Mark 4:39-41, NLV

He got up and spoke sharp words to the wind. He said to the sea, “Be quiet! Be still.” At once the wind stopped blowing. There were no more waves. He said to His followers, “Why are you so full of fear? Do you not have faith?” They were very much afraid and said to each other, “Who is this? Even the wind and waves obey Him!”

Pray that the Lord will protect the Bhodala people, and give them the gift of faith in the one who stills the water.

Oct. 07: Muslim Halaypotra People

(This story illustrates things that could happen to this community.)

With his face and arms covered, the Halaypotra Taleela father carefully approached the four-foot-wide beehive hanging from a branch of a tree that was over 20 feet from the ground. He then began to shake a burning torch, made from twigs and leaves around the hive. He prayed that Allah would cause the bees to fly away from the smoke. Carefully he cut right into the center of the beehive and honey poured into his pail along with big pieces of honey comb. He lowered the pail to his son, Ian. Receiving the pail, Ian shouted, “Praise Allah! This is the largest amount of honeycomb we have ever had!” Taleela was happy that he would be able to buy vegetable oil and rice for his family from selling the honey along with the milk from his buffalo.

The 3,800 Kachhi-speaking Halaypotra Muslims of Gujarat consist of seven clans. They are Sunni Muslims who combine folk traditions into their Islamic beliefs and practices. Most of them are poor pastoral nomads who live mainly through the sale of buffalo milk, honey, and beautiful embroidery work done by their women.

Pray that God will open a way for Halaypotra Muslims to experience Jesus as their sustainer and savior. May some of them joyfully disciple others in His ways.


Ps 19:10, NLV

The Word of the Lord is worth more than gold, even more than much fine gold. They are sweeter than honey, even honey straight from the comb.

Pray that the Muslim Halaypotra people will soon understand that the gospels, and the savior described in them, is sweeter than honey, and far more precious than gold!

Oct. 08: Mutwa People

(This story illustrates things that could happen to this community.)

Hussain, a Mutwa Muslim, was happy as he drove his truck with two heads of cattle towards the trading center in Bhuj, Gujarat. His ability to sell his milk cows has allowed his family to live in a small house with electricity and his children were going to school. Life was good.

Suddenly he noticed the road was blocked by large branches of dried brush. When he stopped the truck, several men pulled him out and shouted, “you are taking these cows to be slaughtered! You will not kill these sacred animals!” They hit Hussain on the head, put his cows in their truck, and drove away. Hussain was shaken; this was the third time in less than a month that Hindus had attacked men in his village.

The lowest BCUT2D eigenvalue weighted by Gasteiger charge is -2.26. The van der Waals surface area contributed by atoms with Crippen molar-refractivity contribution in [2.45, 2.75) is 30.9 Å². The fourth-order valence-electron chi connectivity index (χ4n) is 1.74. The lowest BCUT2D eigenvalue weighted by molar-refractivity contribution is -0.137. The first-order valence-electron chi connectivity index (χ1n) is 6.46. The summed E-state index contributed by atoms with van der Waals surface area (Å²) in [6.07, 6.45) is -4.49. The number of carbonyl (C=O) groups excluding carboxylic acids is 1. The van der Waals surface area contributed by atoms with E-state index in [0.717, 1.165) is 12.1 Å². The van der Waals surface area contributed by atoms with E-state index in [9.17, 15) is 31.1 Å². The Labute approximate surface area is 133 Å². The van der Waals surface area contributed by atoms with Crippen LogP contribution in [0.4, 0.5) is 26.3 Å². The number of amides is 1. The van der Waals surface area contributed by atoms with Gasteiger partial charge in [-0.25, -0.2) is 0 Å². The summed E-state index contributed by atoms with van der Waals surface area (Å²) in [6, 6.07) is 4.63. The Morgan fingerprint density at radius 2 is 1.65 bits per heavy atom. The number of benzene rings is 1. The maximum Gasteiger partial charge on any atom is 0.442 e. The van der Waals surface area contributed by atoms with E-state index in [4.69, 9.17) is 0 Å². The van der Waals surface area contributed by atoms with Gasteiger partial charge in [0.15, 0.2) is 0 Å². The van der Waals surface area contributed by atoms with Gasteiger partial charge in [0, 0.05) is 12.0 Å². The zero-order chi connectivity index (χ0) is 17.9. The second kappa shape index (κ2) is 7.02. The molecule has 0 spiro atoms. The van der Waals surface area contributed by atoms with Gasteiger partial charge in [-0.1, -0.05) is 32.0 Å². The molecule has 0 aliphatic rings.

There are approximately 1,200 Muslim Mutwas living in Gujarat. Their ability to raise and sell healthy breeds of cattle have allowed them to be prosperous. However, the growing threat by Hindu activists is creating more problems. They are faithful Muslims, and none have accepted Christ. God’s word and the JESUS Film are available in their Kachhi language.  

Pray for God’s hand of protection. Pray that God will send faithful witnesses of what Jesus can do to bless this people group. Pray that they will accept the JESUS Film and give Jesus a chance to transform their lives.


Ps 62:4-5, NLV

They have talked only about throwing him down from his high place. They find joy in lies. They pray with their mouth that good will come. But inside they hope that bad will come instead. My soul is quiet and waits for God alone. My hope comes from Him.

Pray that the Mutwa people, who are vulnerable to evil men, will be protected by the hand of God. Pray that they will put their hope in Jesus Christ alone.

Oct. 09: Bafans

How do you like your meat? Fried, barbequed, broiled, or boiled? There is a Muslim people group in Gujarat, India, that gets their name because of their preference for boiled meat. These are the Bafans.

Bafans are a clan from the more numerous Thaheem tribe. They have their origins in what is now Pakistan’s Sindh Province, but at one time they moved to Kutch, a region within India’s state of Gujarat. Traditionally they were nomadic herders who followed their herds of buffalos, cattle, and sheep. Living in a land with a high population density, most eventually had to become settled farmers. Unfortunately, Bafan farmers today do not have access to a regular source of irrigated water. A few remain nomadic, and these tend to sell milk to members of other people groups.

This clan is entirely Muslim, and they are listed by Finishing The Task (FTT) as an unengaged, unreached people group. This means that even if they have Bible-related materials in a language they can understand, there are no missionaries trying to introduce them to the savior.

Pray for workers to go to the Bafan people. Pray that their hearts will be prepared so they will accept that His ways are far higher than our ways. Pray for them to eagerly be discipled.


John 15:5, NLV

I am the vine and you are the branches. Get your life from Me. Then I will live in you and you will give much fruit. You can do nothing without Me.